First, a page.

Even from a young age, Jessenya Hernandez had a keen sense of justice and fairness.
She saw her father work hard to provide for her and her siblings, and even though there were tough times, she knew she was more fortunate than many.
“I was aware of other people’s struggles,” she says. “I would get so mad when I knew people could have a better life, but no one wanted to help them get the resources.”
Hernandez, who will cross the stage to receive her bachelor’s degree in anthropology, with a minor in sociology, Sunday, June 12, is pursuing a doctorate in political sociology. It’s a field of study that focuses on marginalized populations and their rights and resources.
“My father worked very hands-on, labor-intensive jobs. Seeing him work tirelessly for those he loved inspired me to do the same,” she says. “Even though he worked long days, his love for us never lacked. He always reassured me that we would be together forever, no matter what.”
The McNair Scholar, named 2016’s outstanding graduating senior in anthropology, credits her parents, her boyfriend and a professor who has served as a mentor with helping her succeed and connect with ways she can channel her passion for shining a light on society’s most vulnerable.
Grace Coria-Hernandez, Hernandez’s mother, says caring about what is just is in her daughter’s DNA.
“She is somebody who always wants to do the right thing,” Coria says. “She is strong in what she believes. When she believes in something, she makes it known.”
Coria-Hernandez, who stressed the importance of education to her children, says her daughter was very bright and determined, excelling in the advanced International Baccalaureate program in high school and taking classes at Riverside Community College’s Norco campus simultaneously.
With a large, extended and tightknit family behind her, Hernandez thrived.
“She always has been ahead of the game,” Coria-Hernandez says.
Hernandez credits her mother with offering her unwavering support, whether a shoulder to cry on, encouragement during moments of doubt or financial assistance during the lean times. Both of her parents inspire her, she says.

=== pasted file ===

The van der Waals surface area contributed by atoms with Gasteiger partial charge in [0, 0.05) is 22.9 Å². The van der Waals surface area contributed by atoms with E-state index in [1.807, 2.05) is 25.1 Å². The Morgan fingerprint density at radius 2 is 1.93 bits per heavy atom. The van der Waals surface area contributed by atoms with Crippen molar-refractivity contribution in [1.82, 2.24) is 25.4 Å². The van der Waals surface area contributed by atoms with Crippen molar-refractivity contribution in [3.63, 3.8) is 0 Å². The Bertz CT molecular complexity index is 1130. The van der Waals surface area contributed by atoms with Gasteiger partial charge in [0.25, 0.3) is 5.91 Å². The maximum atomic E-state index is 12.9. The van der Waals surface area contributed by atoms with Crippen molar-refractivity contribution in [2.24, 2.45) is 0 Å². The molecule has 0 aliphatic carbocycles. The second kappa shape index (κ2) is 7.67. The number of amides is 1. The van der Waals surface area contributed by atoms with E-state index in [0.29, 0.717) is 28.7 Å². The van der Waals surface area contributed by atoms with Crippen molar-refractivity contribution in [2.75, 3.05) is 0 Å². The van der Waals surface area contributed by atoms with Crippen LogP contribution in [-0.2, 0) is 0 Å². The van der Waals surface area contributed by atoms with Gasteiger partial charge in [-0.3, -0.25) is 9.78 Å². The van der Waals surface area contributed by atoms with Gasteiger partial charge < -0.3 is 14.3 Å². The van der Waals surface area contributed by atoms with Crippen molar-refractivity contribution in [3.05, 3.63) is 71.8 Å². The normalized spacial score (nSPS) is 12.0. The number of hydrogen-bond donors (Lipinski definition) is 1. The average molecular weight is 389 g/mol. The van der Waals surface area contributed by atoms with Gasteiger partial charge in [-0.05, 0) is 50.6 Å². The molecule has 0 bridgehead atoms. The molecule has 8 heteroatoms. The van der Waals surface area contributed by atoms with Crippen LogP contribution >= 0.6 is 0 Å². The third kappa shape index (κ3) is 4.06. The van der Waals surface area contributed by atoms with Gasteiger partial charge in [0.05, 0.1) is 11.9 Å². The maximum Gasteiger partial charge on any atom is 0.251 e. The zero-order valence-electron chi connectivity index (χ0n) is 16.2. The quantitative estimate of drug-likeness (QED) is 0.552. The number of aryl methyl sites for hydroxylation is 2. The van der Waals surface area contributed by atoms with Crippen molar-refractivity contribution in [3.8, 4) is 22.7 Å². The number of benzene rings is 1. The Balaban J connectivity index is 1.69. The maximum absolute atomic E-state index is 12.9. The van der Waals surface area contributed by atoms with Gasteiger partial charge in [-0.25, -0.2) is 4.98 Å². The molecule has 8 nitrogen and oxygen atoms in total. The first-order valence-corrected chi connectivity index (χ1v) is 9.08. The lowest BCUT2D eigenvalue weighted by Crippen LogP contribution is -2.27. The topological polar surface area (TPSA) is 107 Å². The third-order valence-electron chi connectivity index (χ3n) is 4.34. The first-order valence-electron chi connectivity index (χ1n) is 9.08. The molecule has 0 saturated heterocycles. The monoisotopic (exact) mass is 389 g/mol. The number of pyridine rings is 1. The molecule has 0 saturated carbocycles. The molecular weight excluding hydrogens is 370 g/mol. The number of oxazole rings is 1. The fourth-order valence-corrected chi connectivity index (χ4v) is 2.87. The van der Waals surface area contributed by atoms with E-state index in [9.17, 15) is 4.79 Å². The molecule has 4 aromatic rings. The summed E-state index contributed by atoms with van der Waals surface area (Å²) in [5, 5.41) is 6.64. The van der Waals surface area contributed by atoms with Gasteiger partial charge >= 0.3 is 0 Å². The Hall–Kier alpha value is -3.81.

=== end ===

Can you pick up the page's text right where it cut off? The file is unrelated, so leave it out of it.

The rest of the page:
“I get a lot from my parents when it comes to perseverance and overcoming obstacles,” Hernandez says. “I feel like I am following in their footsteps. I got it from them.”
Hernandez said she was drawn to cultural anthropology from the start.
“The biggest thing is the holistic view you get,” she says. “Instead of jumping to conclusions, you learn to understand that you don’t know why things are the way they are on the surface.”
She was interested in the McNair Scholars Program, which aims to increase the number of first-generation, low-income and underrepresented students in doctoral programs. When Hernandez overheard a fellow student talking about it in class, she turned around to get some answers. That student was fellow McNair Scholar and graduate Daniel Gomez, who later became her boyfriend.
The pair were friends first, but started dating last summer after growing closer while out of state at their respective research internship programs, she at Purdue University and he at Michigan State.
Gomez says they keep each other motivated and apply for grants, fellowships and internships as a unit, even if it means they are in competition. They see themselves as in it together.
“We evolved a lot together,” he says. “We definitely learned from each other and it was very parallel. It’s the particular privilege of being able to play around with intellectual ideas. It’s just intense, beautiful and amazing.”
Hernandez credits Gomez for helping to keep her on track.
“We really pushed ourselves and wanted to make sure each of us is as successful as possible when it comes to academics,” she says.
The McNair Scholars Program requires students enrolled to work on undergraduate research.
Hernandez chose to focus on the rights and resources of those in the foster care system, interviewing students in the university’s Renaissance Scholar’s program.
“I knew a lot of people in the foster care system,” Hernandez says. “There are many negative things you hear about it and it seems like not enough is being done to fix it.”
There are statistics readily available but not many stories, so Hernandez set out to tell the personal stories in her research.
She lauds Anthropology Professor Claudia Garcia-Des Lauriers for serving as her advisor for the past two years.
“She’s been a mentor for my research from the beginning,” Hernandez says. “She helped me with a lot of scholarships and awards and gave me a lot of resources.”
Garcia-Des Lauriers describes Hernandez as someone easy to mentor.
“Jessennya is a very focused student and one of those rare students who is totally self-motivated,” she says. “Her research on foster care was entirely her own. I just guided her through it. It’s really wonderful to mentor someone who is already well underway to becoming your colleague. She’s been a joy to work with.”
Hernandez is already at work on the next phase of her life. Although she plans to come back to town to cross the stage for her diploma and celebrate with her family, she recently started a summer pre-doctoral program at the University of Illinois.
“It feels great because I can make my family proud,” she says of graduating. “They always expected me to go to college because I always did well in school. But now, they can brag about it.”